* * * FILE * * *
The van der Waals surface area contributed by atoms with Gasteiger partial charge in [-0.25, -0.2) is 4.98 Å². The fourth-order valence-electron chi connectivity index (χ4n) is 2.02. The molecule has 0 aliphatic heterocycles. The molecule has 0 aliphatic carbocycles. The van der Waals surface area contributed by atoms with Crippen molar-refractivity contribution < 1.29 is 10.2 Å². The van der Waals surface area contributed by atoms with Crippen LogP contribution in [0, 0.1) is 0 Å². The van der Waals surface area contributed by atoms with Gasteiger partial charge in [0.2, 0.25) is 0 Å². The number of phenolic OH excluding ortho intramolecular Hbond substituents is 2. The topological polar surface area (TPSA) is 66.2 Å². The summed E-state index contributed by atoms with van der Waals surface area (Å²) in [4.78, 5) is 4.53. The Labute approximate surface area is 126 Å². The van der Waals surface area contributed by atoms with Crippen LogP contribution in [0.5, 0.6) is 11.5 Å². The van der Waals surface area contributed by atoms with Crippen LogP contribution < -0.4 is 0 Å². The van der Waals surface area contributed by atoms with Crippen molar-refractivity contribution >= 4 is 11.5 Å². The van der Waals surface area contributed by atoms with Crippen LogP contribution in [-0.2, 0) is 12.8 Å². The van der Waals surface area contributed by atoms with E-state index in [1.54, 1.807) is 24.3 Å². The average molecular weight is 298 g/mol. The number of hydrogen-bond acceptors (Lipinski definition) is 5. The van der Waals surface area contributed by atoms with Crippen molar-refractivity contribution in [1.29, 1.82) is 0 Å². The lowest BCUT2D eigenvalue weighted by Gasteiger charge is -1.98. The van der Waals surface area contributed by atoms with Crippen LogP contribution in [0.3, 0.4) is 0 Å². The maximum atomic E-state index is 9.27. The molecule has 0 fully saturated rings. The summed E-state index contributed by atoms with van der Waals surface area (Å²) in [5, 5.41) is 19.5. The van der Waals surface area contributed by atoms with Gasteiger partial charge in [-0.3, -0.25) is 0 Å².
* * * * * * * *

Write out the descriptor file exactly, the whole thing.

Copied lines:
The van der Waals surface area contributed by atoms with Gasteiger partial charge in [-0.25, -0.2) is 4.98 Å². The fourth-order valence-electron chi connectivity index (χ4n) is 2.02. The molecule has 0 aliphatic heterocycles. The molecule has 0 aliphatic carbocycles. The van der Waals surface area contributed by atoms with Crippen molar-refractivity contribution < 1.29 is 10.2 Å². The van der Waals surface area contributed by atoms with Crippen LogP contribution in [0, 0.1) is 0 Å². The van der Waals surface area contributed by atoms with Gasteiger partial charge in [0.2, 0.25) is 0 Å². The number of phenolic OH excluding ortho intramolecular Hbond substituents is 2. The topological polar surface area (TPSA) is 66.2 Å². The summed E-state index contributed by atoms with van der Waals surface area (Å²) in [4.78, 5) is 4.53. The Labute approximate surface area is 126 Å². The van der Waals surface area contributed by atoms with Crippen LogP contribution in [0.5, 0.6) is 11.5 Å². The van der Waals surface area contributed by atoms with Crippen LogP contribution < -0.4 is 0 Å². The van der Waals surface area contributed by atoms with Crippen molar-refractivity contribution >= 4 is 11.5 Å². The van der Waals surface area contributed by atoms with Crippen LogP contribution in [-0.2, 0) is 12.8 Å². The van der Waals surface area contributed by atoms with E-state index in [1.54, 1.807) is 24.3 Å². The average molecular weight is 298 g/mol. The number of hydrogen-bond acceptors (Lipinski definition) is 5. The van der Waals surface area contributed by atoms with Crippen molar-refractivity contribution in [1.29, 1.82) is 0 Å². The lowest BCUT2D eigenvalue weighted by Gasteiger charge is -1.98. The van der Waals surface area contributed by atoms with Crippen LogP contribution in [0.3, 0.4) is 0 Å². The maximum atomic E-state index is 9.27. The molecule has 0 fully saturated rings. The summed E-state index contributed by atoms with van der Waals surface area (Å²) in [5, 5.41) is 19.5. The van der Waals surface area contributed by atoms with Gasteiger partial charge in [-0.3, -0.25) is 0 Å².